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Communication about chronic pain and opioids in primary care: impact on patient and physician visit experience

Henry, Stephen, G.a,b,*; Bell, Robert, A.c,d; Fenton, Joshua, J.b,e; Kravitz, Richard, L.a,b

doi: 10.1097/j.pain.0000000000001098
Research Paper
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Global Year 2018

Patients and physicians report that communication about chronic pain and opioids is often challenging, but there is little empirical research on whether patient–physician communication about pain affects patient and physician visit experience. This study video recorded 86 primary care visits involving 49 physicians and 86 patients taking long-term opioids for chronic musculoskeletal pain, systematically coded all pain-related utterances during these visits using a custom-designed coding system, and administered previsit and postvisit questionnaires. Multiple regression was used to identify communication behaviors and patient characteristics associated with patients' ratings of their visit experience, physicians' ratings of visit difficulty, or both. After adjusting for covariates, 2 communication variables—patient–physician disagreement and patient requests for opioid dose increases—were each significantly associated with both worse ratings of patient experience and greater physician-reported visit difficulty. Patient desire for increased pain medicine was also significantly positively associated with both worse ratings of patient experience and greater physician-reported visit difficulty. Greater pain severity and more patient questions were each significantly associated with greater physician-reported visit difficulty, but not with patient experience. The association between patient requests for opioids and patient experience ratings was wholly driven by 2 visits involving intense conflict with patients demanding opioids. Patient–physician communication during visits is associated with patient and physician ratings of visit experience. Training programs focused on imparting communication skills that assist physicians in negotiating disagreements about pain management, including responding to patient requests for more opioids, likely have potential to improve visit experience ratings for both patients and physicians.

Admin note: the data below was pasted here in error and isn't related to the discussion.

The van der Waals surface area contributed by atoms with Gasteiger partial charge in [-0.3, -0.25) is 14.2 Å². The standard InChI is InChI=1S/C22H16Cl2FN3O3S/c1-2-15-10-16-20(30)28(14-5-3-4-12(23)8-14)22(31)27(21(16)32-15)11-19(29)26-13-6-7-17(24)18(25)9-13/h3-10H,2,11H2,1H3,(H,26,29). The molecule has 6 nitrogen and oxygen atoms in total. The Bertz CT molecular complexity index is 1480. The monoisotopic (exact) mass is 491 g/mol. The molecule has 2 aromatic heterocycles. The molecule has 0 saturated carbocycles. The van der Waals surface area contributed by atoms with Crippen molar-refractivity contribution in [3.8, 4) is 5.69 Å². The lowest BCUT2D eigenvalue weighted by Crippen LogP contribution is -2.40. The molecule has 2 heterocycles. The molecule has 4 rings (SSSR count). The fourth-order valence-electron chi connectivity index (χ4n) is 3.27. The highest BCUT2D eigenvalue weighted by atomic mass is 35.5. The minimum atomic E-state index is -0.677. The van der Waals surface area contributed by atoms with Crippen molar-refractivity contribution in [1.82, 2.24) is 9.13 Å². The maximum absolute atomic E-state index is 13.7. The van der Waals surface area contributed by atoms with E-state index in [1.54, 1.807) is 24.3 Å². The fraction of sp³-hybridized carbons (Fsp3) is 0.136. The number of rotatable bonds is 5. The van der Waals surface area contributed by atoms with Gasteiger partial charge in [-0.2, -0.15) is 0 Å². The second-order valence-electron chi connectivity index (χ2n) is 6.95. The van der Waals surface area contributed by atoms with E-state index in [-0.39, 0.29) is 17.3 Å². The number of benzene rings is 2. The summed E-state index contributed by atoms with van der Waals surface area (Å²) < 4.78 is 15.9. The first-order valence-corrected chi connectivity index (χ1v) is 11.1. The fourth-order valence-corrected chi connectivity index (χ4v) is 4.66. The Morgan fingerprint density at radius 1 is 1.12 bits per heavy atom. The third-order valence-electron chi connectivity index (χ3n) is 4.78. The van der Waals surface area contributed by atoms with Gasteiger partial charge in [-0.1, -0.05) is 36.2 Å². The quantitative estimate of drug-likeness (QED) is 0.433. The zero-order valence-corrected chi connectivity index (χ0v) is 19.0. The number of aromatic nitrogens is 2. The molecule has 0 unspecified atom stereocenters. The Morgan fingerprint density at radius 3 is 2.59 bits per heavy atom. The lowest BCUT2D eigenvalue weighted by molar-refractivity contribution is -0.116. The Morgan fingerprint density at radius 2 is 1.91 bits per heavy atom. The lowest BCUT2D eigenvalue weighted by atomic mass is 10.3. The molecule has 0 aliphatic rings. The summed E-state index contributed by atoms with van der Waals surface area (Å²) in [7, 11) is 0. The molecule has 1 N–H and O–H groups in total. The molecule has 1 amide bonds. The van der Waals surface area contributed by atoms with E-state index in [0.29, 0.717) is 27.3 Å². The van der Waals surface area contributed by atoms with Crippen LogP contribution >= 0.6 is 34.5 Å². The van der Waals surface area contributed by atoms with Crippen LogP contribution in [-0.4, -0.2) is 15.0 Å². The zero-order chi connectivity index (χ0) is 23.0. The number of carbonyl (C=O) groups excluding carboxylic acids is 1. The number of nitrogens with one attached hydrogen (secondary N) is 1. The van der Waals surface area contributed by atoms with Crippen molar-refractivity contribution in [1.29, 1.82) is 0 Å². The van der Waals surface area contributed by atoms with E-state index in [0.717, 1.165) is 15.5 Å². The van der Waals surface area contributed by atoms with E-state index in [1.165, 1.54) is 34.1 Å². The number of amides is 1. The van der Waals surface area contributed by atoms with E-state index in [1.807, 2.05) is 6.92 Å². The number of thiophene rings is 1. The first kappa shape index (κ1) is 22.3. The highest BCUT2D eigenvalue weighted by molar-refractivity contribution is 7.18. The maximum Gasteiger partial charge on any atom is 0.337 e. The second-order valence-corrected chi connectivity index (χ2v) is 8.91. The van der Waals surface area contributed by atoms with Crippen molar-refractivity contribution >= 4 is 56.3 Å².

Communication during clinic visits was systematically coded and analyzed. Patient–physician disagreements and requests for more opioids impacted both patient and physician visit experience ratings.

aDepartment of Internal Medicine, University of California Davis, Sacramento, CA, USA

bUniversity of California Davis Center for Healthcare Policy and Research, Sacramento, CA, USA

Departments of cCommunication and

dPublic Health Sciences, University of California, Davis, Davis, CA, USA

eDepartment of Family and Community Medicine, University of California, Davis, Sacramento, CA, USA

Corresponding author. Address: 4150 V St, Suite 2400, Sacramento, CA 95817, USA. Tel.: (916) 734-2177; fax: (916) 734-2732. E-mail address: sghenry@ucdavis.edu (S.G. Henry).

Sponsorships or competing interests that may be relevant to content are disclosed at the end of this article.

Received July 31, 2017

Received in revised form August 29, 2017

Accepted October 26, 2017

© 2018 International Association for the Study of Pain
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